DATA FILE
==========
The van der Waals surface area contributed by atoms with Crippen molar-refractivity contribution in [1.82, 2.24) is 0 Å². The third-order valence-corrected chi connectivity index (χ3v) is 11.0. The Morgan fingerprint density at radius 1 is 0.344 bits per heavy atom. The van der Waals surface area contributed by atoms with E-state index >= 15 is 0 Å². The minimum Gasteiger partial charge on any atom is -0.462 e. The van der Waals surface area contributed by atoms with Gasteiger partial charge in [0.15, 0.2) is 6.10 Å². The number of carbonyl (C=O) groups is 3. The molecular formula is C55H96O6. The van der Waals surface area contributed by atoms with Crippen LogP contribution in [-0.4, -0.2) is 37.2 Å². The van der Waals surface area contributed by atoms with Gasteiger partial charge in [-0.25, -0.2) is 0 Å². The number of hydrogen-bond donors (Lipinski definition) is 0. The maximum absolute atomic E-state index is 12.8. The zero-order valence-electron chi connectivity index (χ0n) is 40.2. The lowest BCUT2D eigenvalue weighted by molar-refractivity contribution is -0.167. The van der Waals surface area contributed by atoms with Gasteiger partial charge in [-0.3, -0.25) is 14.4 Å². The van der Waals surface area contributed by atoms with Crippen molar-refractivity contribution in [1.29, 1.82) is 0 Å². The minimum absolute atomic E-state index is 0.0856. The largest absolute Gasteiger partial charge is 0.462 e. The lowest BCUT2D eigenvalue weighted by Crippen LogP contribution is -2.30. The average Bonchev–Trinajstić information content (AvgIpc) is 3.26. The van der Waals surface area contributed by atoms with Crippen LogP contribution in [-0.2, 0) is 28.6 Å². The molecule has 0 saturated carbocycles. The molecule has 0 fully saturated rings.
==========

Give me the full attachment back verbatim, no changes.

The van der Waals surface area contributed by atoms with Crippen molar-refractivity contribution in [1.82, 2.24) is 0 Å². The third-order valence-corrected chi connectivity index (χ3v) is 11.0. The Morgan fingerprint density at radius 1 is 0.344 bits per heavy atom. The van der Waals surface area contributed by atoms with E-state index >= 15 is 0 Å². The minimum Gasteiger partial charge on any atom is -0.462 e. The van der Waals surface area contributed by atoms with Gasteiger partial charge in [0.15, 0.2) is 6.10 Å². The number of carbonyl (C=O) groups is 3. The molecular formula is C55H96O6. The van der Waals surface area contributed by atoms with Crippen LogP contribution in [-0.4, -0.2) is 37.2 Å². The van der Waals surface area contributed by atoms with Gasteiger partial charge in [-0.25, -0.2) is 0 Å². The number of hydrogen-bond donors (Lipinski definition) is 0. The maximum absolute atomic E-state index is 12.8. The zero-order valence-electron chi connectivity index (χ0n) is 40.2. The lowest BCUT2D eigenvalue weighted by molar-refractivity contribution is -0.167. The van der Waals surface area contributed by atoms with Gasteiger partial charge in [-0.3, -0.25) is 14.4 Å². The van der Waals surface area contributed by atoms with Crippen molar-refractivity contribution in [1.29, 1.82) is 0 Å². The minimum absolute atomic E-state index is 0.0856. The largest absolute Gasteiger partial charge is 0.462 e. The lowest BCUT2D eigenvalue weighted by Crippen LogP contribution is -2.30. The average Bonchev–Trinajstić information content (AvgIpc) is 3.26. The van der Waals surface area contributed by atoms with Crippen LogP contribution in [-0.2, 0) is 28.6 Å². The molecule has 0 saturated carbocycles. The molecule has 0 fully saturated rings.